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Unformatted text preview: MIT OpenCourseWare http://ocw.mit.edu 2.161 Signal Processing: Continuous and Discrete Fall 2008 For information about citing these materials or our Terms of Use, visit: http://ocw.mit.edu/terms . Massachusetts Institute of Technology Department of Mechanical Engineering 2.161 Signal Processing Continuous and Discrete Fall Term 2008 Lecture 4 1 Reading: • 1 Review of Development of Fourier Transform: We saw in Lecture 3 that the Fourier transform representation of aperiodic waveforms can be expressed as the limiting behavior of the Fourier series as the period of a periodic extension is allowed to become very large, giving the Fourier transform pair ∞ X ( j Ω) = x ( t ) e − j Ω t dt (1) 1 −∞ ∞ x ( t ) = X ( j Ω) e j Ω t d Ω (2) 2 π −∞ Equation ( ?? ) is known as the forward Fourier transform, and is analogous to the analysis equation of the Fourier series representation. It expresses the timedomain function x ( t ) as a function of frequency, but unlike the Fourier series representation it is a continuous function of frequency. Whereas the Fourier series coeﬃcients have units of amplitude, for example volts or Newtons, the function X ( j Ω) has units of amplitude density, that is the total “amplitude” contained within a small increment of frequency is X ( j Ω) δ Ω / 2 π . Equation ( ?? ) defines the inverse Fourier transform. It allows the computation of the timedomain function from the frequency domain representation X ( j Ω), and is therefore analogous to the Fourier series synthesis equation. Each of the two functions x ( t ) or X ( j Ω) is a complete description of the function and the pair allows the transformation between the domains. We adopt the convention of using lowercase letters to designate timedomain functions, and the same uppercase letter to designate the frequencydomain function. We also adopt the nomenclature x ( t ) F X ( j Ω) ⇐⇒ as denoting the bidirectional Fourier transform relationship between the time and frequency domain representations, and we also frequently write X ( j Ω) = F{ x ( t ) } x ( t ) = F − 1 { X ( j Ω) } as denoting the operation of taking the forward F{} , and inverse F − 1 {} Fourier transforms respectively. 1 copyright c D.Rowell 2008 4–1 1.1 Alternate Definitions Although the definitions of Eqs. ( ?? ) and ( ?? ) ﬂow directly from the Fourier series, definitions for the Fourier transform vary from text to text and in different disciplines. The main objection to the convention adopted here is the asymmetry introduced by the factor 1 / 2 π that appears in the inverse transform. Some authors, usually in physics texts, define the socalled unitary Fourier transform pair as 1 ∞ X ( j Ω) = x ( t ) e − j Ω t dt √ 2 π −∞ 1 ∞ x ( t ) = X ( j Ω) e j Ω t d Ω √ 2 π −∞ so as to distribute the constant symmetrically over the forward and inverse transforms....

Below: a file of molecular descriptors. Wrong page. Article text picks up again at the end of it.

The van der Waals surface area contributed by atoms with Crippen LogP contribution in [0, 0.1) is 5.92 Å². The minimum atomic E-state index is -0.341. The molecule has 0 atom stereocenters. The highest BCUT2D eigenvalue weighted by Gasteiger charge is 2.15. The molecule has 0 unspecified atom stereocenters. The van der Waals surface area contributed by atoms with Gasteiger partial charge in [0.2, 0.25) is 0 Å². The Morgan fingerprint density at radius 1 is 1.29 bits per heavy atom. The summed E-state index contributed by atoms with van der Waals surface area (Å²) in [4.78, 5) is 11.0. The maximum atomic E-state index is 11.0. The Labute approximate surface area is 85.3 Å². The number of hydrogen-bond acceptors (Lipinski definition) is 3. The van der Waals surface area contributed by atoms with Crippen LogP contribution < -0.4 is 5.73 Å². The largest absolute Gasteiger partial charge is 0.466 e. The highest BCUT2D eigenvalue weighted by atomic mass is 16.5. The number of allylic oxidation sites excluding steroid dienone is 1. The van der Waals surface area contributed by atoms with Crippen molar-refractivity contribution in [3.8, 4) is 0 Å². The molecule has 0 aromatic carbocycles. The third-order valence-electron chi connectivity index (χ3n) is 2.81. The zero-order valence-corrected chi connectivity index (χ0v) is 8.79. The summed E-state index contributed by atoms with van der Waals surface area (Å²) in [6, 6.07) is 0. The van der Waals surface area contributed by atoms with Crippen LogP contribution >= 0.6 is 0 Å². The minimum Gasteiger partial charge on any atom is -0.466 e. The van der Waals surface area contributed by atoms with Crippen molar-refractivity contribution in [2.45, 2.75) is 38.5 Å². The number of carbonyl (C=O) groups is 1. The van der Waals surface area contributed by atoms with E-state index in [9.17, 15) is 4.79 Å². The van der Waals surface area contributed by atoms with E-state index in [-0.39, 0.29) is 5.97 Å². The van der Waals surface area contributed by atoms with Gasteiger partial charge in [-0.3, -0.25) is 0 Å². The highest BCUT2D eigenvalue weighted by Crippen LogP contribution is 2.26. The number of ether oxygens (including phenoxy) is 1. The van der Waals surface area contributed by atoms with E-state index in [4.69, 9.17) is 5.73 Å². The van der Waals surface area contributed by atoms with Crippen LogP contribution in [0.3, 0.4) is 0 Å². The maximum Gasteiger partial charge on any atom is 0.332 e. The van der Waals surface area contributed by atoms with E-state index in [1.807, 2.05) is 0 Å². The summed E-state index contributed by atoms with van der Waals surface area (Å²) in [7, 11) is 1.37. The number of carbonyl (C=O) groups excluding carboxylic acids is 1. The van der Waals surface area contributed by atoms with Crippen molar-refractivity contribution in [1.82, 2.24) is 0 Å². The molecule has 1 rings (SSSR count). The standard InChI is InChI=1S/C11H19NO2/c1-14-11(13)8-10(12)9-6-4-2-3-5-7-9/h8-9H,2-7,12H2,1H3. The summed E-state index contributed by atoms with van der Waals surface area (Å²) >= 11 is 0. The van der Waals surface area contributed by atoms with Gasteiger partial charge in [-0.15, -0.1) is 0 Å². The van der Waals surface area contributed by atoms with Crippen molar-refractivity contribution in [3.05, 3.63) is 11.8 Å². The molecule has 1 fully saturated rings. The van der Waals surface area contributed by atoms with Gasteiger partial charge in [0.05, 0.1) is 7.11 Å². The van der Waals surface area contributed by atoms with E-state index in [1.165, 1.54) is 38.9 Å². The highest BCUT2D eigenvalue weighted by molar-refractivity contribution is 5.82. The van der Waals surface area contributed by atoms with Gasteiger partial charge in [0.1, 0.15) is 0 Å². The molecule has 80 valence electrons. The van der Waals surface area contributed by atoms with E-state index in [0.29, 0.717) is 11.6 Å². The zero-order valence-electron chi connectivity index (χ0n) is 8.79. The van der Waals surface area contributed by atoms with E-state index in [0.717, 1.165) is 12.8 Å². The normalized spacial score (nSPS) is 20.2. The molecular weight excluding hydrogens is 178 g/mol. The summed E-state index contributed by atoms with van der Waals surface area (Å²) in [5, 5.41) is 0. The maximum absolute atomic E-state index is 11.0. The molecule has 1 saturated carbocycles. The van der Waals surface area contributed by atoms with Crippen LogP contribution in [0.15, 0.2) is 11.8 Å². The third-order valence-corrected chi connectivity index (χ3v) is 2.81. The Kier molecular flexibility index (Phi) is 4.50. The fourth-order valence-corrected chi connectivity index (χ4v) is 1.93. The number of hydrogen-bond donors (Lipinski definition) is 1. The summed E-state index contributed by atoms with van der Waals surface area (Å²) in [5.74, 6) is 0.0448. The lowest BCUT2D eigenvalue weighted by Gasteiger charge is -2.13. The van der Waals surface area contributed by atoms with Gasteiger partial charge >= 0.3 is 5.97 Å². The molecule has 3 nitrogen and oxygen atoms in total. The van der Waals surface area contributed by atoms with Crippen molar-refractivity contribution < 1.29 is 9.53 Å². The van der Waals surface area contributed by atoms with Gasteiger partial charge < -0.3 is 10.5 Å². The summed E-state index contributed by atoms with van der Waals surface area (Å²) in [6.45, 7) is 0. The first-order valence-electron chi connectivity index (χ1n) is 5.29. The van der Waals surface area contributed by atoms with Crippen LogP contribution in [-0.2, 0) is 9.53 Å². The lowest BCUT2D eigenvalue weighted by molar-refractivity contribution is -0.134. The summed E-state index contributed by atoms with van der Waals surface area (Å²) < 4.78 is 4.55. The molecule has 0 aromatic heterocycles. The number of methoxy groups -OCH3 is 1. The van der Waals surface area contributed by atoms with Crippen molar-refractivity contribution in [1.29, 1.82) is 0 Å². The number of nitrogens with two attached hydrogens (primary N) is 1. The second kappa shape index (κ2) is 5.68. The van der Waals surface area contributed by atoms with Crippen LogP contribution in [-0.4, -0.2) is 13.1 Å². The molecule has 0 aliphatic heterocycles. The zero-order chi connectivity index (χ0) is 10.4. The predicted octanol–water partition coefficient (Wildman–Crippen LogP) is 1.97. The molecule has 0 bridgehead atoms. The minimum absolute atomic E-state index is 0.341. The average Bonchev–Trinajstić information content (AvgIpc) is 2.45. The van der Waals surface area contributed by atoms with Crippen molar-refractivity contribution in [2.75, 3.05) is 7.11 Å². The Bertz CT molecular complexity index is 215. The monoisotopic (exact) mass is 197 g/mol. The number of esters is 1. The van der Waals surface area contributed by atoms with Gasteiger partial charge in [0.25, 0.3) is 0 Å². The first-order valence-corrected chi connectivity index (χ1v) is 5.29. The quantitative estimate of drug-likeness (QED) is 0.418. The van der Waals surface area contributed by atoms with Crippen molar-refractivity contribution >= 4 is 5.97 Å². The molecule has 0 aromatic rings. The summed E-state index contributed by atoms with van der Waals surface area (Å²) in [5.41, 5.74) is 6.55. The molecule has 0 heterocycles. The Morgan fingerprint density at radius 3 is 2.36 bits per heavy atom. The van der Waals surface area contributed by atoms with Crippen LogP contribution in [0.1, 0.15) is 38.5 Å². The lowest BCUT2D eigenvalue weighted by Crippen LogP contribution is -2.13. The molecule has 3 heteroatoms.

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This note was uploaded on 02/27/2012 for the course MECHANICAL 2.161 taught by Professor Derekrowell during the Fall '08 term at MIT.
 Fall '08
 DerekRowell

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